(1) NRA’s political spending has tripled since Citizens United
The NRA has always been a big political spender, but since the U.S. Supreme Court allowed unlimited political spending by corporations and special interests groups in the 2010 Citizens United decision, the NRA’s spending on federal elections increased dramatically.
(2) Most of the NRA political spending is on “independent expenditures”
In the 2014 midterm elections, the NRA spent $29.2 million on congressional elections, but only 3% of that was direct contributions to candidates’ campaign committees. The NRA instead dedicated the vast majority of its political spending to so-called “independent expenditures,” where the NRA can spend unlimited money to fund ads for or against candidates. Nearly half of this spending is through the NRA’s nonprofit arm, which is not required to disclose its donors.
(3) The NRA receives funding from the Koch brothers’ donor network
In 2012, the NRA received $6.6 million from two groups controlled and funded by the Koch brothers: Freedom Partners and the Center to Protect Patient Rights. The pattern continued as Freedom Partners funneled $4.9 million to the NRA in 2014.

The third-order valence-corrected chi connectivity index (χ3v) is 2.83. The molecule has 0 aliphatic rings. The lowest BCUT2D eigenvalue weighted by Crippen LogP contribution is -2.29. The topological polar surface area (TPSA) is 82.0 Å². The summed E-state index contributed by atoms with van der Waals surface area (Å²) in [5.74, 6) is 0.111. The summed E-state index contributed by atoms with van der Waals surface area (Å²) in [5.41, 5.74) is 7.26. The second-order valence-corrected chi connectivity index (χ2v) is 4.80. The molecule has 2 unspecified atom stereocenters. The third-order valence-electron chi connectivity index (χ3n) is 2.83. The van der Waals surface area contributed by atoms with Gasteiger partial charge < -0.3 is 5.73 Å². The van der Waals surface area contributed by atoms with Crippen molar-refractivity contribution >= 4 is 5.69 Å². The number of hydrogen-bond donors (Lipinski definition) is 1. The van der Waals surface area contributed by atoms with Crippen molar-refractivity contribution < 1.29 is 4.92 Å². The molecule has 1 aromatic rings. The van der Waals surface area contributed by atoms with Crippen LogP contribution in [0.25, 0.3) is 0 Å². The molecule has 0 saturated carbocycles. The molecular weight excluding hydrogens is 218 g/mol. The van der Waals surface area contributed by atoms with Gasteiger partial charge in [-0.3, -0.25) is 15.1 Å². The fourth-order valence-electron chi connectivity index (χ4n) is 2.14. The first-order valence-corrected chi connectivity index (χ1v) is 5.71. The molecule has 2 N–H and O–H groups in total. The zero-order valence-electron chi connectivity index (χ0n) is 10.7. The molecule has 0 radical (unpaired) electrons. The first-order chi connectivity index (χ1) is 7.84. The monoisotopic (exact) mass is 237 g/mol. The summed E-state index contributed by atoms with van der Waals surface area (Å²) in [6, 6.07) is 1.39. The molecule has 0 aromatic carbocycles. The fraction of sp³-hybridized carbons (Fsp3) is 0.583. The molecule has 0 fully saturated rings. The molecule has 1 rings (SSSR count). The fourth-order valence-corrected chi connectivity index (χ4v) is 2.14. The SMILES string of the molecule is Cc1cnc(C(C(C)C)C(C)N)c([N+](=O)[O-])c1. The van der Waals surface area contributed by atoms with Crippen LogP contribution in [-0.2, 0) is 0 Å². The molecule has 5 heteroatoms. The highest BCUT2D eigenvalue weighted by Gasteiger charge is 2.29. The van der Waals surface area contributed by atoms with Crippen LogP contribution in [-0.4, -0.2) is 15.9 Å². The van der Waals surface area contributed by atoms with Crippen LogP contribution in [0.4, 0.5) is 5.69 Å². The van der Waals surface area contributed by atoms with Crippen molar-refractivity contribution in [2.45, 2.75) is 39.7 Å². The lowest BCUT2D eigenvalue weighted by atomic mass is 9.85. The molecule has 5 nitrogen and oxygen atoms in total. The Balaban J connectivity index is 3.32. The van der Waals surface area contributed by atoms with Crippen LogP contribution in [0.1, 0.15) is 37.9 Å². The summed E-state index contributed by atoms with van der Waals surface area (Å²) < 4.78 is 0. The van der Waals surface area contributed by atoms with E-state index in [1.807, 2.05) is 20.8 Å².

(4) The NRA has been accused of lying about its political spending
The NRA has faced several investigations into how it reports its political spending. A groundbreaking 2015 investigation by Yahoo News revealed that the NRA likely violated federal campaign finance and tax laws in recent years by misreporting, or in some cases failing to report all-together, its political spending. The Citizens for Responsibility and Ethics in Washington (CREW) recently filed complaints with the IRS and Federal Election Commission (FEC), calling on the agencies to investigate the NRA’s political spending and finances.
(5) The NRA lobbies against campaign finance reform
To protect its ability to spend unlimited amounts in elections, the NRA has taken a strong position against sensible campaign finance reforms. Most recently, the NRA lobbied against a proposed constitutional amendment to overturn Citizens United, warning members of Congress that they "will consider votes on this legislation in future candidate evaluations and notify our members accordingly." In 2010, when Congress considered the DISCLOSE Act, which would require political secret-money nonprofits to disclose their donors, the NRA persuaded Congress to include a provision that would have exempted it from the bill's requirements. A Senate filibuster ultimately killed the legislation.
Join Common Cause Chairman Robert Reich in asking that all members of Congress immediately return all campaign contributions from the NRA or other gun lobbying groups. Sign the petition now!
Office: Common Cause National
Issues: Money in Politics